Nikon F4 Kodak Plus-x @ asa 100.
Depending on the age of the village when the last occupant left, but more importantly because the people occupying it had traditional values; theft or putting it rather more euphemistically ‘ borrowed on a permanent basis’ other than in very rare instances, did not exist.
Two observations with this statement: tribal custom means that any of the community uses items that are not of a personal nature and is often misunderstood as theft by outsiders. Modernity brings its own problems.
As a consequence, all sorts of stuff can be found, old storage containers (1950’s ammunition boxes – very popular on the Jebel) pots, bottles, clothes and even the odd suitcase. Don’t get me wrong, there was not a cornucopia full and overflowing, just that old or unusable items just got left and were never touched by anyone else.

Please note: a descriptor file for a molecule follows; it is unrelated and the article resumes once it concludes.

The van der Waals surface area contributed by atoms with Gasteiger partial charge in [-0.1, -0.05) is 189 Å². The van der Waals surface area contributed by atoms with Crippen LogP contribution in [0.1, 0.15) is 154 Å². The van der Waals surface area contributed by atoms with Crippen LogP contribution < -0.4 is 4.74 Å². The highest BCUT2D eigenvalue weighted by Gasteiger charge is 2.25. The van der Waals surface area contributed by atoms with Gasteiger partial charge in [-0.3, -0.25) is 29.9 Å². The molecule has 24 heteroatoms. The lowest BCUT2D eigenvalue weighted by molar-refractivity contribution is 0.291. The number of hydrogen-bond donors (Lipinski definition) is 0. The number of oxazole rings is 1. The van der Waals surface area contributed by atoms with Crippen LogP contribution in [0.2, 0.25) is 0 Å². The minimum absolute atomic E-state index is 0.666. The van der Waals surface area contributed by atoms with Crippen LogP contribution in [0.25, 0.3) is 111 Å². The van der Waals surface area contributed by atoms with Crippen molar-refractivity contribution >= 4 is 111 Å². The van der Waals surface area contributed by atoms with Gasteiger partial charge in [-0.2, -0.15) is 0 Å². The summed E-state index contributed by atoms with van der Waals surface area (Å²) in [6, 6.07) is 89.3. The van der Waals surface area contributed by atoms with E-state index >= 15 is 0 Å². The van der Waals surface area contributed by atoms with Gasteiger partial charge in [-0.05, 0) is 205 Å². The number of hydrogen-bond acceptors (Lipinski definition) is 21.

A small anecdotal story from my time in Jeddah – I was wandering around an open-air market and saw a stall which was obviously a footwear sellers, but covered in dust (lots !) so I asked about it. The answer was – He died a year or so back & none of the family have claimed the items……. nothing had been touched !
I made the mistake of editing this post in the ‘new editor’ it took all the paragraphs away !!!!!!
Although Shackleton bombers of the RAF bombed the Jebel Akhdar plateau, this bombing was largely ineffective as the RAF had orders only to bomb caves and water systems, not villages. So although there are several caves in this area, how much damage was done by the bombers is hard to determine. The construction of this type of building needs constant maintenance otherwise it soon succumbs to storm damage; so a lot of what can be seen could be age related.